Mel Brooks reveals which ‘Spaceballs’ star cost him ‘a lot of money’ on set

Mel Brooks had his work cut out for him when he decided to spoof “Star Wars.”

The legendary comic is making his seventh appearance at the Turner Classic Movies (TCM) Film Festival to present his 1987 film “Spaceballs” on the festival’s closing night at TCL Chinese Theatre. The 97-year-old will be joined by TCM host Ben Mankiewicz.

Brooks told Fox News Digital that the making of the film quickly racked up the bill, all thanks to one star.


“Rick Moranis cost me a lot of money,” Brooks explained about the “Honey, I Shrunk the Kids” actor. “When we were filming, the whole crew kept laughing at his antics and ruining take after take!”

“It all started with his entrance in his giant helmet and the line, ‘I can’t breathe in this thing,’” Brooks recalled. “His reading of it was so real and funny that everybody on the set exploded with laughter! I had to sternly caution the crew not to break up when Rick did his stuff, but it was hard because often I’d be the guilty one laughing my head off.”

“Spaceballs” tells the tale of an alien princess, played by Daphne Zuniga, who is rescued by a space mercenary, played by Bill Pullman, from an evil ruler, played by Brooks, and his hatchet man, Dark Helmet, played by Moranis.

George Lucas famously allowed his Industrial Light & Magic to do the special effects and even loaned Brooks the Millennium Falcon for a cameo.

Brooks, an EGOT winner, admitted that Moranis was not the only one who left him in stitches on set.

“After Eagle 5, our flying Winnebago, crash-landed… John Candy came up with a great line,” Brooks explained. “Candy, gingerly unfastening his seatbelt, ad-libbed, ‘Oh! That’s gonna leave a mark.’ It was so unexpected and better than anything we had written for that moment.”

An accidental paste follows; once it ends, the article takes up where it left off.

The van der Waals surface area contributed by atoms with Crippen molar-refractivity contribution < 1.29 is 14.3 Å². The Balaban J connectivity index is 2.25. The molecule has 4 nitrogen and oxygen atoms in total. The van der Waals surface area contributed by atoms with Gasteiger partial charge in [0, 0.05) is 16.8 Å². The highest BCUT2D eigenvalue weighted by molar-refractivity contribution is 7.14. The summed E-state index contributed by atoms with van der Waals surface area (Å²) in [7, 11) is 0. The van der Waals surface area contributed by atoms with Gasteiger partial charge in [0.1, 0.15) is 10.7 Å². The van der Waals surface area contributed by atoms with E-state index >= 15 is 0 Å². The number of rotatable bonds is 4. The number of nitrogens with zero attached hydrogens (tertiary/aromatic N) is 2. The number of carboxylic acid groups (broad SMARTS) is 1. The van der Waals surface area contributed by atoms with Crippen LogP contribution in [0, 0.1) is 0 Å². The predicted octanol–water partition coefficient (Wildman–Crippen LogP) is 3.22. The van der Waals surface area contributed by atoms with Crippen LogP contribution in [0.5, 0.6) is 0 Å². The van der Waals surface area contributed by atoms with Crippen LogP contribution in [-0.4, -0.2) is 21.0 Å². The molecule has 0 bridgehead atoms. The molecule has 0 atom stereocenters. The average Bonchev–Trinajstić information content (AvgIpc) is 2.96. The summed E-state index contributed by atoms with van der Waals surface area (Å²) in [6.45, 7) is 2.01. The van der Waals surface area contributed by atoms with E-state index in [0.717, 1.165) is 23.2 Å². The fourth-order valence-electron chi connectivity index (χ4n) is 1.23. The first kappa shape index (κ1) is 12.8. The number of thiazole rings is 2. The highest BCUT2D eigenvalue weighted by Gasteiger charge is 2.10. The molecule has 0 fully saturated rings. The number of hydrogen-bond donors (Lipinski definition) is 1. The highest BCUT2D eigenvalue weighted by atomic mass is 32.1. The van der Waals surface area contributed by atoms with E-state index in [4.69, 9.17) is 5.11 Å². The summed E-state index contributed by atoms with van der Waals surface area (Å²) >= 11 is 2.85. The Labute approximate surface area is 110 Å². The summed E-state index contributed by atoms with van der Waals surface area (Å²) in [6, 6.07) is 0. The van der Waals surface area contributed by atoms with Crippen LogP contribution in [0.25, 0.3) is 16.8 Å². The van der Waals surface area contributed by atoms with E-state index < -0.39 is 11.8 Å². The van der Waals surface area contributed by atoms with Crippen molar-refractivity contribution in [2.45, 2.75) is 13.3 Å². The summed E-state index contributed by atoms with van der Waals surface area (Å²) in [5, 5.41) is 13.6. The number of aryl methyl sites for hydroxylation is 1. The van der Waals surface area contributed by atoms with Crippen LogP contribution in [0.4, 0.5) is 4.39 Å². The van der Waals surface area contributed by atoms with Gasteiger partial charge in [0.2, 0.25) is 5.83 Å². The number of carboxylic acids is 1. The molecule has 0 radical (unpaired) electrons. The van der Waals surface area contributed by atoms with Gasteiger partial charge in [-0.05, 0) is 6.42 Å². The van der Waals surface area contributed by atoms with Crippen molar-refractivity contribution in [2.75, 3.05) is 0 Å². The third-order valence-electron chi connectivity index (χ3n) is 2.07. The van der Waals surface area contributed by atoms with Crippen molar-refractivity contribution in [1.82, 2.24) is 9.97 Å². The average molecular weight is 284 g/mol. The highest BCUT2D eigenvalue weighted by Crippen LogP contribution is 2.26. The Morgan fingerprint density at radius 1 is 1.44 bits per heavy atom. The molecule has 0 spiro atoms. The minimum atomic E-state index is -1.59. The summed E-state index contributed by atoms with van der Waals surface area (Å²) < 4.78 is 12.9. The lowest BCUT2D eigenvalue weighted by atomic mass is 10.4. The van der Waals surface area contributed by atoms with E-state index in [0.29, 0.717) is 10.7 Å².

“I think that day on set was when I truly realized how lucky I was to have John Candy in the cast,” he reflected. “And… not to mention his sweet and wonderful personality, he was a joy to work with.”

Candy died in 1994 at the age of 43 from a heart attack in his sleep.

Brooks had already parodied classic genres like the Westerns with “Blazing Saddles,” the horror films with “Young Frankenstein” (both 1974) and thrillers with “High Anxiety” (1977) when he took on the “Star Wars” franchise.

“It was one of the only film genres that I hadn’t yet tackled!” said Brooks. “So going to outer space made for a whole lot of fun. ‘Star Wars’ was a great jumping-off point, but the genre of science fiction was a rich field for me to explore and give my comic spin to. And boy did I spin it.”

Brooks is hopeful that a new generation of viewers will discover the cult class.

“It’s such a special joy at the TCM Film Festival to see the films that we loved back on the big screen,” he gushed. “I’m a big fan of TCM, I think they do a great and important job. Somebody has to preserve our cinematic history and look after our classic films.”

Looking back at his decadeslong career, Brooks said the secret to making good comedy is surprisingly simple.

“The secret is that if something is funny, you as the filmmaker have to be the first one to genuinely laugh,” Brooks explained. “Don’t write what you think people may find funny, write something that made you really fall down laughing.”

“More than anything, as a performer I love being on stage and getting a big laugh from a live crowd,” Brooks continued. “Near the end of some of my shows, we’d take questions from the audience. One of the questions was a little personal. They asked, ‘What do you wear —boxers or briefs?’ When I answered, ‘Depends!’ you had never heard a such roar of laughter. It nearly blew me off the stage. Moments like that make it all worthwhile.”